Designated in 2015 as a Distinctive Cultural Tradition and Practice.
Nominator: Ms. Dominique Lavers
The Newfoundland Pony, which evolved from breeds back in the British isles, historically played an essential role in the rural domestic economy. It is a distinctive breed that was used extensively in outport agriculture, in transportation, in industry (such as mining) and for other household activities. Some credit the keeping of ponies as a factor in creating the traditional settled, year-round outport in the mid-nineteenth century. They were valued not only for their utility but also for their temperament, capacity for work and charm. It has been noted that ponies formed close bonds with human families and enhanced family life.
In the second half of the twentieth century the mechanization of transport and agriculture ended the ponies’ role in those activities. By the 1980s the once-numerous ponies were close to extinction. The Newfoundland Pony Society was established in 1981 to reverse this decline and their efforts, together with those of others, are showing success. Even so, the numbers of ponies remains low and they are considered an endangered breed by several organizations. Provincial legislation in 1997 recognized the breed’s heritage status and gave legal protection to the pony.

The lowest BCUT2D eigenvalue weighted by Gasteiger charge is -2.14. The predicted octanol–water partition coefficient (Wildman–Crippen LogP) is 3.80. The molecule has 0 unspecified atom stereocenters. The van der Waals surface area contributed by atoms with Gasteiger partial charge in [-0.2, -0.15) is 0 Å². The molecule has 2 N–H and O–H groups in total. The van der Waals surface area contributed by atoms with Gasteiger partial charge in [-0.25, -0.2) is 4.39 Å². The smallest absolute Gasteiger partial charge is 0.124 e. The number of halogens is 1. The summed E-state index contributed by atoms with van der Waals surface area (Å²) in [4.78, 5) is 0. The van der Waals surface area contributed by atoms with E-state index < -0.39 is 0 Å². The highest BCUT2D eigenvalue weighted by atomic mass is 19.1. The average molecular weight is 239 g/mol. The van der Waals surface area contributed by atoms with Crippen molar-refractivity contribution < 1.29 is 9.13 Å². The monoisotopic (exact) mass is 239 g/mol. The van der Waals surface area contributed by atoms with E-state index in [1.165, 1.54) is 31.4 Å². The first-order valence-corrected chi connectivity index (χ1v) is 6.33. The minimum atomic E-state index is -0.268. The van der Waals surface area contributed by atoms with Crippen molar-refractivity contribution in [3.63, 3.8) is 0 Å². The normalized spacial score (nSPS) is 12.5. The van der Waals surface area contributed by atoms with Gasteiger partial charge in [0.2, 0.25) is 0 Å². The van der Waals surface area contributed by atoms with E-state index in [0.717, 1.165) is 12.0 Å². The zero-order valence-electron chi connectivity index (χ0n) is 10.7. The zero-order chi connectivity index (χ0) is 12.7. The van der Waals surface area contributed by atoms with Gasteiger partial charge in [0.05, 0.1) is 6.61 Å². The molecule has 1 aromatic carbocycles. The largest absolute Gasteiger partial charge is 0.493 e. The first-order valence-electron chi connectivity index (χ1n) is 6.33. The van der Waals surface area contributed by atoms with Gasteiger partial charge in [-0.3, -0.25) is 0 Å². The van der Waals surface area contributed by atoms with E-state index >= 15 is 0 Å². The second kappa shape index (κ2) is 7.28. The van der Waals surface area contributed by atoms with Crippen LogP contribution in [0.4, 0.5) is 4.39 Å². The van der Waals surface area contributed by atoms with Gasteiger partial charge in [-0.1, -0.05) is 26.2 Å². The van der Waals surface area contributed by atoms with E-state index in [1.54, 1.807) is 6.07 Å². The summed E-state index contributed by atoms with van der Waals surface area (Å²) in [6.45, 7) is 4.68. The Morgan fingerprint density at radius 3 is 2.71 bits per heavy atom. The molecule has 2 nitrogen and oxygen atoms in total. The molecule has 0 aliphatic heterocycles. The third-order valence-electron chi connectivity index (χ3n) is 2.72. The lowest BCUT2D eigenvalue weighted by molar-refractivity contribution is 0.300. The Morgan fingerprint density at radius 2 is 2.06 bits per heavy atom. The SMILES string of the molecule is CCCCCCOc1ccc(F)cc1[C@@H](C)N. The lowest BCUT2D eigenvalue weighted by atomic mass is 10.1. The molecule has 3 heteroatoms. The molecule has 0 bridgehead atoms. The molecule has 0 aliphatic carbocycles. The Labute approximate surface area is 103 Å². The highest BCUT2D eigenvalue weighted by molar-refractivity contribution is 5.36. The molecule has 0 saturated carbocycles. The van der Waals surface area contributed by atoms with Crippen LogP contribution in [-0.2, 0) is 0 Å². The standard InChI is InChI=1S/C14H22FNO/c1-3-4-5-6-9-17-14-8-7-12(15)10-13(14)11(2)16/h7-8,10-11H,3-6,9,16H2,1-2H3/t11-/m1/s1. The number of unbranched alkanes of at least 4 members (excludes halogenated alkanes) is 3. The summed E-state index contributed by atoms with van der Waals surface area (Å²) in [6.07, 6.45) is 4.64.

1939 photo of pony in Badger’s Quay. The Rooms Archives.
1939 photo of Ignatius Flaherty seated on long cart pulled by pony. The Rooms Archives.
Newfoundland Pony mare Kula and foal Twinkle from South River. Photo courtesy of Byron Hierlihy.
Newfoundland Pony stallions Guinness and Smithwicks. Photo courtesy of Joan Moloughney.
Newfoundland Ponies in Cappahayden on the Southern Shore. Photo courtesy of Liz Chafe.
Blaze from Joe Batt’s Arm. Photo courtesy of E. Piercey.
Jamjam from Seal Cove. Photo courtesy of Dominique Lavers.
Artist Clifford George and Newfoundland Ponies. Photo credit Libby Carew.